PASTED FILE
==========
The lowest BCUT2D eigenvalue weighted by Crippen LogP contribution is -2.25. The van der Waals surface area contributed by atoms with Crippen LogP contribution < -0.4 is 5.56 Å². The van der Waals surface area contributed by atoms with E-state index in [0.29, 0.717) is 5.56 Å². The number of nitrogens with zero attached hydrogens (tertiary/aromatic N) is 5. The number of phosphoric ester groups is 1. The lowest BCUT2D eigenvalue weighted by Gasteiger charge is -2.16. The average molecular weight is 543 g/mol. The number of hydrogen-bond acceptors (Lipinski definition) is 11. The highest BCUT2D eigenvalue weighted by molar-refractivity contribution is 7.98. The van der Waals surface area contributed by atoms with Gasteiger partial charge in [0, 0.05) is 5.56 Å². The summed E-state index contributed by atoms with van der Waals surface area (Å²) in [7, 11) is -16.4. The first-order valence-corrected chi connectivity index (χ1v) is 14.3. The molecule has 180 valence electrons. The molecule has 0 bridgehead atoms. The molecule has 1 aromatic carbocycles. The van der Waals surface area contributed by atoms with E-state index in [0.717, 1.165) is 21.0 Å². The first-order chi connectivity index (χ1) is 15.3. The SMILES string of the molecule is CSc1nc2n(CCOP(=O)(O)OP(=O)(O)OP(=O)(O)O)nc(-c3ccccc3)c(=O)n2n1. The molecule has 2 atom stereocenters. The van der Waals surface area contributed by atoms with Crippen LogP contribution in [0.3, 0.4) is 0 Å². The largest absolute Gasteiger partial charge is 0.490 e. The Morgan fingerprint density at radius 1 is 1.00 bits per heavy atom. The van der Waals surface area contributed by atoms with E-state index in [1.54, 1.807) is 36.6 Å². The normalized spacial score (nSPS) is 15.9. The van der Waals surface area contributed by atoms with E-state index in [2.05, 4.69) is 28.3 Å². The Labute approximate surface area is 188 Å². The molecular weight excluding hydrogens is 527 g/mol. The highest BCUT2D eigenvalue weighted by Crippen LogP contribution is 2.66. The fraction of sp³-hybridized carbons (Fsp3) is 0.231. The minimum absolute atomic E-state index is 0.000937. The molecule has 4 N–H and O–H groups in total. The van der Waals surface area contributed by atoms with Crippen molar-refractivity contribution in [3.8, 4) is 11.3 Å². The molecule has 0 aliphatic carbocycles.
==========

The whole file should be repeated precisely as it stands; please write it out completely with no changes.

The lowest BCUT2D eigenvalue weighted by Crippen LogP contribution is -2.25. The van der Waals surface area contributed by atoms with Crippen LogP contribution < -0.4 is 5.56 Å². The van der Waals surface area contributed by atoms with E-state index in [0.29, 0.717) is 5.56 Å². The number of nitrogens with zero attached hydrogens (tertiary/aromatic N) is 5. The number of phosphoric ester groups is 1. The lowest BCUT2D eigenvalue weighted by Gasteiger charge is -2.16. The average molecular weight is 543 g/mol. The number of hydrogen-bond acceptors (Lipinski definition) is 11. The highest BCUT2D eigenvalue weighted by molar-refractivity contribution is 7.98. The van der Waals surface area contributed by atoms with Gasteiger partial charge in [0, 0.05) is 5.56 Å². The summed E-state index contributed by atoms with van der Waals surface area (Å²) in [7, 11) is -16.4. The first-order valence-corrected chi connectivity index (χ1v) is 14.3. The molecule has 180 valence electrons. The molecule has 0 bridgehead atoms. The molecule has 1 aromatic carbocycles. The van der Waals surface area contributed by atoms with E-state index in [0.717, 1.165) is 21.0 Å². The first-order chi connectivity index (χ1) is 15.3. The SMILES string of the molecule is CSc1nc2n(CCOP(=O)(O)OP(=O)(O)OP(=O)(O)O)nc(-c3ccccc3)c(=O)n2n1. The molecule has 2 atom stereocenters. The van der Waals surface area contributed by atoms with Crippen LogP contribution in [0.3, 0.4) is 0 Å². The largest absolute Gasteiger partial charge is 0.490 e. The Morgan fingerprint density at radius 1 is 1.00 bits per heavy atom. The van der Waals surface area contributed by atoms with E-state index in [1.54, 1.807) is 36.6 Å². The normalized spacial score (nSPS) is 15.9. The van der Waals surface area contributed by atoms with E-state index in [2.05, 4.69) is 28.3 Å². The Labute approximate surface area is 188 Å². The molecular weight excluding hydrogens is 527 g/mol. The highest BCUT2D eigenvalue weighted by Crippen LogP contribution is 2.66. The fraction of sp³-hybridized carbons (Fsp3) is 0.231. The minimum absolute atomic E-state index is 0.000937. The molecule has 4 N–H and O–H groups in total. The van der Waals surface area contributed by atoms with Crippen molar-refractivity contribution in [3.8, 4) is 11.3 Å². The molecule has 0 aliphatic carbocycles.